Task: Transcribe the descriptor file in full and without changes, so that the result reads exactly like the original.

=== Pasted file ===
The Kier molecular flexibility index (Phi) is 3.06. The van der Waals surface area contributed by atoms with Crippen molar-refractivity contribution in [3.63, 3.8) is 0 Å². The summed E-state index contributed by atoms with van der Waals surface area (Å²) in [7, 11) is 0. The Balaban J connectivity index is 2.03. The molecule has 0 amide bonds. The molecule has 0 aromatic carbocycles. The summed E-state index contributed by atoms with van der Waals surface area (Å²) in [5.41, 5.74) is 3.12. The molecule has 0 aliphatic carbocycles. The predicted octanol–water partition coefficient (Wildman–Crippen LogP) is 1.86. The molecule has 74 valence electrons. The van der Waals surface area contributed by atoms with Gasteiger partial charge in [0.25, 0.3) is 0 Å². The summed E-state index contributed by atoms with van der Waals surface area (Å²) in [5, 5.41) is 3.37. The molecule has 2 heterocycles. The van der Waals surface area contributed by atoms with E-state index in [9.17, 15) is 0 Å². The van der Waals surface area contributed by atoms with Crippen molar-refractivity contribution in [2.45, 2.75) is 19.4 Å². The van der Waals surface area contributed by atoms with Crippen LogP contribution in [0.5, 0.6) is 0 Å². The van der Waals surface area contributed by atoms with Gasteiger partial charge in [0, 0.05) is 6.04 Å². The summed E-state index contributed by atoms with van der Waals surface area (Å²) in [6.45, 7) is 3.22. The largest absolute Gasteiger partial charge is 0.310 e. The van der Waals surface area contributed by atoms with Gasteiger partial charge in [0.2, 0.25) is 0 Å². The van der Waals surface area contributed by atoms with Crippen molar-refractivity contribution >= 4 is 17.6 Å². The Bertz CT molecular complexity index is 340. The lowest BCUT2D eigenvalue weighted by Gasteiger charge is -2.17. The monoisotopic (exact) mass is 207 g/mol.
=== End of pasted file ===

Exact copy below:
The Kier molecular flexibility index (Phi) is 3.06. The van der Waals surface area contributed by atoms with Crippen molar-refractivity contribution in [3.63, 3.8) is 0 Å². The summed E-state index contributed by atoms with van der Waals surface area (Å²) in [7, 11) is 0. The Balaban J connectivity index is 2.03. The molecule has 0 amide bonds. The molecule has 0 aromatic carbocycles. The summed E-state index contributed by atoms with van der Waals surface area (Å²) in [5.41, 5.74) is 3.12. The molecule has 0 aliphatic carbocycles. The predicted octanol–water partition coefficient (Wildman–Crippen LogP) is 1.86. The molecule has 74 valence electrons. The van der Waals surface area contributed by atoms with Gasteiger partial charge in [0.25, 0.3) is 0 Å². The summed E-state index contributed by atoms with van der Waals surface area (Å²) in [5, 5.41) is 3.37. The molecule has 2 heterocycles. The van der Waals surface area contributed by atoms with E-state index in [9.17, 15) is 0 Å². The van der Waals surface area contributed by atoms with Crippen molar-refractivity contribution in [2.45, 2.75) is 19.4 Å². The van der Waals surface area contributed by atoms with Crippen LogP contribution in [0.5, 0.6) is 0 Å². The van der Waals surface area contributed by atoms with Gasteiger partial charge in [0, 0.05) is 6.04 Å². The summed E-state index contributed by atoms with van der Waals surface area (Å²) in [6.45, 7) is 3.22. The largest absolute Gasteiger partial charge is 0.310 e. The van der Waals surface area contributed by atoms with Gasteiger partial charge in [0.2, 0.25) is 0 Å². The van der Waals surface area contributed by atoms with Crippen molar-refractivity contribution >= 4 is 17.6 Å². The Bertz CT molecular complexity index is 340. The lowest BCUT2D eigenvalue weighted by Gasteiger charge is -2.17. The monoisotopic (exact) mass is 207 g/mol.